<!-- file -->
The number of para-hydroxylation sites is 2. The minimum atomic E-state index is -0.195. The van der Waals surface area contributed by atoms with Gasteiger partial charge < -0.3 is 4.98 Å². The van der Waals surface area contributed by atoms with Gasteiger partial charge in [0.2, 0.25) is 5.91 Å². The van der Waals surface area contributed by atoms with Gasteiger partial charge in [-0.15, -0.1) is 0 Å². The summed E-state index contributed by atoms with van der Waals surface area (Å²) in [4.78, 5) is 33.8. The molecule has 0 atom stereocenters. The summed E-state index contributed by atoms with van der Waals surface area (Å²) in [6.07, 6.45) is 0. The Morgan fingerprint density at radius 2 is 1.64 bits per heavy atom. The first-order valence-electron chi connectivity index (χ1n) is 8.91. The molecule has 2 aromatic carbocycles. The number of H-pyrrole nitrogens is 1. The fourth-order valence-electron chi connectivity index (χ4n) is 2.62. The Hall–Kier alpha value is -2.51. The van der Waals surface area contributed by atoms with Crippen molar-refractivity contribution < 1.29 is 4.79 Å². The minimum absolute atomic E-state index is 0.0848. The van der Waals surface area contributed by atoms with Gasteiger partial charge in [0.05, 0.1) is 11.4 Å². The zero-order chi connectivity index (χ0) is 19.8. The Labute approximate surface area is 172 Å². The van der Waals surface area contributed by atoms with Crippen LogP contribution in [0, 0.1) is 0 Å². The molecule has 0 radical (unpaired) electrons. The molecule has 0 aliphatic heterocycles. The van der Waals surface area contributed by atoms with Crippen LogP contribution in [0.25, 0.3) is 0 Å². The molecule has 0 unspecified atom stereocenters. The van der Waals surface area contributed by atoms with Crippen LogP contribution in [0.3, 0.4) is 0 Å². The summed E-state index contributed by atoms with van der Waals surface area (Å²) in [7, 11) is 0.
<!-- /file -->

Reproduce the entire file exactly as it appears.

The number of para-hydroxylation sites is 2. The minimum atomic E-state index is -0.195. The van der Waals surface area contributed by atoms with Gasteiger partial charge < -0.3 is 4.98 Å². The van der Waals surface area contributed by atoms with Gasteiger partial charge in [0.2, 0.25) is 5.91 Å². The van der Waals surface area contributed by atoms with Gasteiger partial charge in [-0.15, -0.1) is 0 Å². The summed E-state index contributed by atoms with van der Waals surface area (Å²) in [4.78, 5) is 33.8. The molecule has 0 atom stereocenters. The summed E-state index contributed by atoms with van der Waals surface area (Å²) in [6.07, 6.45) is 0. The Morgan fingerprint density at radius 2 is 1.64 bits per heavy atom. The first-order valence-electron chi connectivity index (χ1n) is 8.91. The molecule has 2 aromatic carbocycles. The number of H-pyrrole nitrogens is 1. The fourth-order valence-electron chi connectivity index (χ4n) is 2.62. The Hall–Kier alpha value is -2.51. The van der Waals surface area contributed by atoms with Crippen molar-refractivity contribution < 1.29 is 4.79 Å². The minimum absolute atomic E-state index is 0.0848. The van der Waals surface area contributed by atoms with Gasteiger partial charge in [0.05, 0.1) is 11.4 Å². The zero-order chi connectivity index (χ0) is 19.8. The Labute approximate surface area is 172 Å². The van der Waals surface area contributed by atoms with Crippen LogP contribution in [0, 0.1) is 0 Å². The molecule has 0 radical (unpaired) electrons. The molecule has 0 aliphatic heterocycles. The van der Waals surface area contributed by atoms with Crippen LogP contribution in [0.25, 0.3) is 0 Å². The molecule has 0 unspecified atom stereocenters. The van der Waals surface area contributed by atoms with Crippen LogP contribution in [0.3, 0.4) is 0 Å². The summed E-state index contributed by atoms with van der Waals surface area (Å²) in [7, 11) is 0.